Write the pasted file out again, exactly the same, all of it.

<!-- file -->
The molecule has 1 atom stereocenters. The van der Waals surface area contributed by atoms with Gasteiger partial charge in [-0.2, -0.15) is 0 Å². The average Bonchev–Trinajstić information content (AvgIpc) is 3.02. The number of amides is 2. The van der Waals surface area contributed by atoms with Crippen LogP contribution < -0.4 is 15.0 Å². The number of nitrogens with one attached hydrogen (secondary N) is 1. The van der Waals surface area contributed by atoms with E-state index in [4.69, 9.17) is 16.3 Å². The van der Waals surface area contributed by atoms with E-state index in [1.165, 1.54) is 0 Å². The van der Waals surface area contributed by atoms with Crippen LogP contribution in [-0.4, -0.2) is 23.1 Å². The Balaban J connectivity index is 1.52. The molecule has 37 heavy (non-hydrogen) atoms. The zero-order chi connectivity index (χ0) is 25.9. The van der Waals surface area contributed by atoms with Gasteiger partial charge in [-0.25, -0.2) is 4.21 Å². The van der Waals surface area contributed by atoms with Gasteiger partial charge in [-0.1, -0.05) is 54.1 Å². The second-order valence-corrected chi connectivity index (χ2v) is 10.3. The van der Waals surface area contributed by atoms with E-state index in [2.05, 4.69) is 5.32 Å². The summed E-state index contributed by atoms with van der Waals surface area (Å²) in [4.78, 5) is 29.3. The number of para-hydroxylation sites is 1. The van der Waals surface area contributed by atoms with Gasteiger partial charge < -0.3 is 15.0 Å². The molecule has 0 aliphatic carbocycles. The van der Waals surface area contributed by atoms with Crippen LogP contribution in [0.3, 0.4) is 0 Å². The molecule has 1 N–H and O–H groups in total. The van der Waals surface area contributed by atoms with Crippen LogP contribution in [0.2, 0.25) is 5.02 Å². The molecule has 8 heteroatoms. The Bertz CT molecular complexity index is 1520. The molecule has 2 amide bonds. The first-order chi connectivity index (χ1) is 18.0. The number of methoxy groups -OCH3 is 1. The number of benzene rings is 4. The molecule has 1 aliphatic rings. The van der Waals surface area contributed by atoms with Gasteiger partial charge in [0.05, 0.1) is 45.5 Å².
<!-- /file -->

The molecule has 1 atom stereocenters. The van der Waals surface area contributed by atoms with Gasteiger partial charge in [-0.2, -0.15) is 0 Å². The average Bonchev–Trinajstić information content (AvgIpc) is 3.02. The number of amides is 2. The van der Waals surface area contributed by atoms with Crippen LogP contribution < -0.4 is 15.0 Å². The number of nitrogens with one attached hydrogen (secondary N) is 1. The van der Waals surface area contributed by atoms with E-state index in [4.69, 9.17) is 16.3 Å². The van der Waals surface area contributed by atoms with E-state index in [1.165, 1.54) is 0 Å². The van der Waals surface area contributed by atoms with Crippen LogP contribution in [-0.4, -0.2) is 23.1 Å². The Balaban J connectivity index is 1.52. The molecule has 37 heavy (non-hydrogen) atoms. The zero-order chi connectivity index (χ0) is 25.9. The van der Waals surface area contributed by atoms with Gasteiger partial charge in [-0.25, -0.2) is 4.21 Å². The van der Waals surface area contributed by atoms with Gasteiger partial charge in [-0.1, -0.05) is 54.1 Å². The second-order valence-corrected chi connectivity index (χ2v) is 10.3. The van der Waals surface area contributed by atoms with E-state index in [2.05, 4.69) is 5.32 Å². The summed E-state index contributed by atoms with van der Waals surface area (Å²) in [4.78, 5) is 29.3. The number of para-hydroxylation sites is 1. The van der Waals surface area contributed by atoms with Gasteiger partial charge < -0.3 is 15.0 Å². The molecule has 0 aliphatic carbocycles. The van der Waals surface area contributed by atoms with Crippen LogP contribution in [0.3, 0.4) is 0 Å². The molecule has 1 N–H and O–H groups in total. The van der Waals surface area contributed by atoms with Crippen LogP contribution in [0.2, 0.25) is 5.02 Å². The molecule has 8 heteroatoms. The Bertz CT molecular complexity index is 1520. The molecule has 2 amide bonds. The first-order chi connectivity index (χ1) is 18.0. The number of methoxy groups -OCH3 is 1. The number of benzene rings is 4. The molecule has 1 aliphatic rings. The van der Waals surface area contributed by atoms with Gasteiger partial charge in [0.05, 0.1) is 45.5 Å².